“Most of the doses are expected to arrive in the second half of the year. These timelines and quantities could change if candidate vaccines fail to meet regulatory approval or production, delivery and funding face challenges.

“To make sure that vaccines are transported and stored adequately to remain effective, WHO, Gavi, UNICEF and other partners are working with countries to support their readiness to receive vaccines by mapping existing cold chain equipment and storage capacity as well as providing technical support for countries to be ready to receive and manage the vaccines,’’ it said.

According to the WHO vaccine introduction readiness assessment tool, African nations are on average 42 per cent ready for their mass-vaccination campaigns, which is an improvement on the starting point of 33 per cent two months ago.

However, it stated that there was still a long way to go to reach the desired benchmark of 80 per cent.

“As the largest vaccine buyer in the world, procuring more than two billion doses annually for routine immunisation and outbreak response on behalf of nearly 100 countries, UNICEF is coordinating and supporting the procurement, international freight and delivery of COVID-19 vaccines for the COVAX Facility.

“This is the biggest, most sophisticated ground operation in the history of immunisation.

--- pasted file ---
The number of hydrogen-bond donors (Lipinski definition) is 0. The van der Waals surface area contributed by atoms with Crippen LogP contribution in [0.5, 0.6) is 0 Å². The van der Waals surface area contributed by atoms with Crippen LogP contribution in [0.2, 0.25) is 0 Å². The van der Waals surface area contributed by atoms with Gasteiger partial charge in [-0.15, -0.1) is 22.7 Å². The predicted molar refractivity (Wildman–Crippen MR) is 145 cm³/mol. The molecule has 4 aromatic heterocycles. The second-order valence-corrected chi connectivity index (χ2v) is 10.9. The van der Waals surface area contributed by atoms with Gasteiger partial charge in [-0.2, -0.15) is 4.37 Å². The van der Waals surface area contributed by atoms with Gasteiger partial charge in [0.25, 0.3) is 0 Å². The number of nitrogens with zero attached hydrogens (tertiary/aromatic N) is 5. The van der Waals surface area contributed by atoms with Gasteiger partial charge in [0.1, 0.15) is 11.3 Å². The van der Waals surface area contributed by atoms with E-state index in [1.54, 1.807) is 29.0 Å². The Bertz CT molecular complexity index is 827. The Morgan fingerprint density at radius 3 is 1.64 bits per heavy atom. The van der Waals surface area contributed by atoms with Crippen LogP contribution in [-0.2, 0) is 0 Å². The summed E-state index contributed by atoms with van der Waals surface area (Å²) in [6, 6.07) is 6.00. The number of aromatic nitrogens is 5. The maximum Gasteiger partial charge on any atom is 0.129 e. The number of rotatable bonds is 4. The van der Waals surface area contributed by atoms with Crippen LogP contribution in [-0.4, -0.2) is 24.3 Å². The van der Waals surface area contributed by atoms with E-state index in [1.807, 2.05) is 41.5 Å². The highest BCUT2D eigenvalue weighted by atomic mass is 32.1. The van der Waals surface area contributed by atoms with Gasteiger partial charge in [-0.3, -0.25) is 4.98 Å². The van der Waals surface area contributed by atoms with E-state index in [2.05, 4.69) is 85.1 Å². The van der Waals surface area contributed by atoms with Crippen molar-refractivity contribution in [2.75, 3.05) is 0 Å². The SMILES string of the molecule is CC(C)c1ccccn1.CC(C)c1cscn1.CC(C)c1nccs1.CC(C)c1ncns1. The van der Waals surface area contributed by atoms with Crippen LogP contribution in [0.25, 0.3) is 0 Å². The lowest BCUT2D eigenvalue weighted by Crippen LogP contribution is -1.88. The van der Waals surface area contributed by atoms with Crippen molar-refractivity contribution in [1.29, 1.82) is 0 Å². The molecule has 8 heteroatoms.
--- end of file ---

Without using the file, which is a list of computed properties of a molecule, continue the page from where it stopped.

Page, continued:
“UNICEF is stockpiling one billion syringes and buying 10 million safety boxes so that used syringes and needles can be disposed in a safe manner by personnel at health facilities, thus preventing the risk of injuries and blood borne diseases,” it stated.

The statement quoted Mohamed Fall, UNICEF Eastern and Southern Africa Regional Director, as saying,“ UNICEF has put in place a global network of freight forwarders.

“It has put in place global network of freight forwarders and logistics providers to deliver vaccines as quickly and safely as possible as part of this historic and mammoth operation.

“This invaluable collaboration will ensure that we have enough transport capacity in place for delivering COVID-19 vaccine doses, syringes and safety boxes to the front-line workers who ultimately protect the millions of children who depend on their vital services.”

According to the statement, all the 54 countries on the continent have expressed interest in the COVAX Facility.

“Eight higher and middle-income countries will self-finance their own participation, while lower-middle income and low-income countries will access the vaccines at no cost through the Facility.

“The vaccines distributed by COVAX will have received WHO Emergency Use Listing authorisation and as such will have undergone stringent validation of their safety and effectiveness.

“However, vaccine nationalism is threatening the COVAX initiative.

“The COVAX initiative has raised six billion US dollars in pledges but needs an additional 2.8 billion US dollars in 2021 and WHO and partners are urging countries and donors to contribute and help end the pandemic globally,’’ it said.

By Cecilia Ologunagba